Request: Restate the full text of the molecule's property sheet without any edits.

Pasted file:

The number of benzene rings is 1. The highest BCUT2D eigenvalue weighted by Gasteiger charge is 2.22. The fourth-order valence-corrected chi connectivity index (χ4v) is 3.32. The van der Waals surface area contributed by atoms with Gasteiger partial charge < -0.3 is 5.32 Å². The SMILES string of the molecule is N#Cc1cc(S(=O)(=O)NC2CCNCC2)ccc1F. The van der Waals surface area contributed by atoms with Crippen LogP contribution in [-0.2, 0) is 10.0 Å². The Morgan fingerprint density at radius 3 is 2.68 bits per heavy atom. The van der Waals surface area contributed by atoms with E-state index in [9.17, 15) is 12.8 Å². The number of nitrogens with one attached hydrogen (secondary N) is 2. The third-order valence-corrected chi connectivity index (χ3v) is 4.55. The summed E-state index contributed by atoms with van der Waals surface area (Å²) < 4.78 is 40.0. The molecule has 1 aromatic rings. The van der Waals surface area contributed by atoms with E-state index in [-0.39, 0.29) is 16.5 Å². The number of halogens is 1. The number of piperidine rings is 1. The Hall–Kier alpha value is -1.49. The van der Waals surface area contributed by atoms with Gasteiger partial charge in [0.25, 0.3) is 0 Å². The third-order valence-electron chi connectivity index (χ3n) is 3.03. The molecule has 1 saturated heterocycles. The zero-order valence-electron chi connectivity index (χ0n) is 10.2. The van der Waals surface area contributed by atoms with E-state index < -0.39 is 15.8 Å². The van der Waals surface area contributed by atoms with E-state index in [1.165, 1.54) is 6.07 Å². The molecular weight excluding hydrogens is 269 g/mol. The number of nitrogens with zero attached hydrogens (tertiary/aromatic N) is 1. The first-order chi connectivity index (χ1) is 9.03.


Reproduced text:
The number of benzene rings is 1. The highest BCUT2D eigenvalue weighted by Gasteiger charge is 2.22. The fourth-order valence-corrected chi connectivity index (χ4v) is 3.32. The van der Waals surface area contributed by atoms with Gasteiger partial charge < -0.3 is 5.32 Å². The SMILES string of the molecule is N#Cc1cc(S(=O)(=O)NC2CCNCC2)ccc1F. The van der Waals surface area contributed by atoms with Crippen LogP contribution in [-0.2, 0) is 10.0 Å². The Morgan fingerprint density at radius 3 is 2.68 bits per heavy atom. The van der Waals surface area contributed by atoms with E-state index in [9.17, 15) is 12.8 Å². The number of nitrogens with one attached hydrogen (secondary N) is 2. The third-order valence-corrected chi connectivity index (χ3v) is 4.55. The summed E-state index contributed by atoms with van der Waals surface area (Å²) < 4.78 is 40.0. The molecule has 1 aromatic rings. The van der Waals surface area contributed by atoms with E-state index in [-0.39, 0.29) is 16.5 Å². The number of halogens is 1. The number of piperidine rings is 1. The Hall–Kier alpha value is -1.49. The van der Waals surface area contributed by atoms with Gasteiger partial charge in [0.25, 0.3) is 0 Å². The third-order valence-electron chi connectivity index (χ3n) is 3.03. The molecule has 1 saturated heterocycles. The zero-order valence-electron chi connectivity index (χ0n) is 10.2. The van der Waals surface area contributed by atoms with E-state index < -0.39 is 15.8 Å². The van der Waals surface area contributed by atoms with E-state index in [1.165, 1.54) is 6.07 Å². The molecular weight excluding hydrogens is 269 g/mol. The number of nitrogens with zero attached hydrogens (tertiary/aromatic N) is 1. The first-order chi connectivity index (χ1) is 9.03.